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Sermon Ideas For Isaiah 62:1-5 Part 3

It was a daunting task for the small community of returning exiles to rebuild their devastated country. The high hopes which attended the early days of resettlement were being rapidly replaced by low morale. Their fading hopes challenged the promises of their faith, their confidence in the future and their assurance of God's presence. The situation had become, according to John Bright in his book, The History of Israel, a "spiritual emergency."
Trito-Isaiah describes this emergency with two Hebrew words commonly translated, "forsaken" and "desolate." The prophet promises an end to a time when these words will accurately name the conditions existing in this community. To appreciate the abundant hope this passage proclaims, it is first important to develop a sense of the contemporary experience of being forsaken and desolate.
A popular song titled, Eleanor Rigby was performed by the Beatles after being written in 1966 by Paul McCartney and John Lennon. The lyrics provide a glimpse into the lives of two figures: Eleanor Rigby and Father McKenzie. Any direct connection between these two figures is not directly stated. However, both are portrayed in such a way as to cause an ache in the heart of those who have experienced what it means to be forsaken.
Eleanor Rigby is introduced first in the song, with this description:
Eleanor Rigby picks up the rice in the church Where a wedding has been Lives in a dream Waits at the window, wearing the facethat she keeps in a jar by the door. Who is it for?
As this woman waits for something or someone to ease her sense of being forsaken, Father McKenzie is introduced:
Father McKenzie writing the words of a sermon that no one will hear---- No one comes near.
The pathos of these brief sketches is completed in a stanza which mentions both characters and offers only a vague suggestion of any connection between them:
Eleanor Rigby died in the church and was buried along with her name. Nobody came. Father McKenzie wiping the dirt from his hands as he walks from the grave. No one was saved.
"Buried along with her name" is another way of saying what the prophet meant when he indicated the name of the community was "forsaken."
The song concludes with a lament and a question:
All the lonely people, where do they all come from? All the lonely people, where do they all belong?
The Spanish painter, Francisco Jose de Goya (1764-1828) is well known for his depictions of human suffering and desolation. His paintings served as a protest against the easy optimism and belief in progress which characterized that age.
Isaiah 62 begins with the words, "For Zion's sake, I will not remain silent." (RSV) Goya, in his art, is as unable as Trito-Isaiah to remain silent. Goya chooses rather to break the silence with the protest accomplished by his images of human travail.
The poet Lawrence Ferlinghetti was intrigued by the images of Goya. In his poem, "In Goya's Greatest Scenes" (1958). Ferlinghetti describes Goya's art in terms such as these:
Heaped up groaning with babies and bayonets under cement skies in an abstract landscape of blasted trees slippery gibbets...
Alongside these descriptions of Goya's images, Ferlinghetti places poetic images from a more contemporary context. The poet states that the human scenes of desolation have never really changed since the time of Goya.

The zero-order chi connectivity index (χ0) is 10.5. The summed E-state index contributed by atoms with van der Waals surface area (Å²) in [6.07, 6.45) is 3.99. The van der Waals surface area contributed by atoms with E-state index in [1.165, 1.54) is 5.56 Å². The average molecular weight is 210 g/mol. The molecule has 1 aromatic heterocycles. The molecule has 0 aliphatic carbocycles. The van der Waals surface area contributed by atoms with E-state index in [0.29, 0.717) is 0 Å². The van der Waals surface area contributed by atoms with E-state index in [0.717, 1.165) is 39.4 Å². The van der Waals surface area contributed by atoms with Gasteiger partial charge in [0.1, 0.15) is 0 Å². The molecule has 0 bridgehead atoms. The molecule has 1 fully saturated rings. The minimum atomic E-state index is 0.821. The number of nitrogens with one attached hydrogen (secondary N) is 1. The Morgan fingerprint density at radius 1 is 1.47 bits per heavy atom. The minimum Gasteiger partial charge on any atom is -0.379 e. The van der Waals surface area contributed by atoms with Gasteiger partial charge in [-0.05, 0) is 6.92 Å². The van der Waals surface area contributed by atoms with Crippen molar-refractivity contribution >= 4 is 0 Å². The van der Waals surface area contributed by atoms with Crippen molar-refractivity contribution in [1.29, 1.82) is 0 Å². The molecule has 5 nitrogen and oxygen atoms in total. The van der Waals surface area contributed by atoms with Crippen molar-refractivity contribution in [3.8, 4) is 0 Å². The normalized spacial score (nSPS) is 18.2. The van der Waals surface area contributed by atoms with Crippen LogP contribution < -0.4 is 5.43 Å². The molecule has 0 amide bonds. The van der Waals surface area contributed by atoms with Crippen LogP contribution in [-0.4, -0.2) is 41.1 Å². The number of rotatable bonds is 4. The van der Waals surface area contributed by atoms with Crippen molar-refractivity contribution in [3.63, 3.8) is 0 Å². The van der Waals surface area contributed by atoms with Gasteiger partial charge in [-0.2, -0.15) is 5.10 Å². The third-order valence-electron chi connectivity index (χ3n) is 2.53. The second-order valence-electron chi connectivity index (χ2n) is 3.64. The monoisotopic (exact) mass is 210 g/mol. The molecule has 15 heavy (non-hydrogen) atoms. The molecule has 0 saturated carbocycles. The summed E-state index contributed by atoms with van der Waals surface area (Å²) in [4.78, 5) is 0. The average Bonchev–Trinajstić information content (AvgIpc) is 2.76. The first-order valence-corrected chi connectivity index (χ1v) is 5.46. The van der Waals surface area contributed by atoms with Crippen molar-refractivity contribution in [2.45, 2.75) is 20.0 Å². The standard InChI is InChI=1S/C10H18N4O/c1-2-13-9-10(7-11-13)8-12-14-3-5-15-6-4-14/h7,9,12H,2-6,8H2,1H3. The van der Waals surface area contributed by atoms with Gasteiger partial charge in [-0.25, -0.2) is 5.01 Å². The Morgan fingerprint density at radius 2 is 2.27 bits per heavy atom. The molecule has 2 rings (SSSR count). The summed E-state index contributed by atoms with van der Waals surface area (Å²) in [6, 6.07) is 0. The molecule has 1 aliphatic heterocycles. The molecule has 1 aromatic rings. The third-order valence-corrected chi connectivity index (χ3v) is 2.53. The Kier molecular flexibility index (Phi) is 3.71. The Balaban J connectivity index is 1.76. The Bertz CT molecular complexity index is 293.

Only the landscape is changed....... They are the same people only further from home on freeways fifty lanes wide on a concrete continent spaced with bland billboards illustrating imbecile illusions of happiness.
The moment of hope occurs in the community that Trito-Isaiah addresses when the prophet proclaims that God has not forsaken them. To the contrary, they will no longer be called "forsaken" or "desolate." They will now have names like, "My Delight is in Her." With its new names, the community will be identified as one upon which God has made a claim.
Margaret Walker has written a poem titled, "For My People." In this poem, the recurring phrase, "for my people" is used to frame the character, activities and aspirations of a particular community. Thus, all that defines this community is brought within the realm of the solemn claim made upon it by another.
Perhaps the following verses taken from this lengthy poem will make clear the structure of its hopeful message:
For my people everywhere singing their slave songs repeatedly: their dirges and their ditties and their blues and jubilees, praying their prayers nightly to an unknown god bending their knees humbly to an unseen power;For my people lending their strength to the years, to the gone years and the now years and the maybe years, washing ironing cooking scrubbing sewing mending hoeing plowing digging planting pruning patching dragging along never gaining never reaping never knowing and never understanding.
The poem unfolds in this manner, identifying all that goes into the multifarious life of the community. Finally, at the conclusion, the poem breaks into a song of hope:
Let a new earth rise. Let another world be born.
And elsewhere: "Let a second generation full of courage issue forth, let a people loving freedom come to growth. Let a beauty full of healing and a strength of final clenching be the pulsing in our spirits and our blood."
It would be hard to gauge the historical significance of that moment when these people named, "forsaken" came instead, by God's sovereign voice, to be called, "my people."
The prophet strengthens the impact of this claim by further identifying these people as a crown of beauty, a diadem, God's delight, and a bride.
Joel Whiteside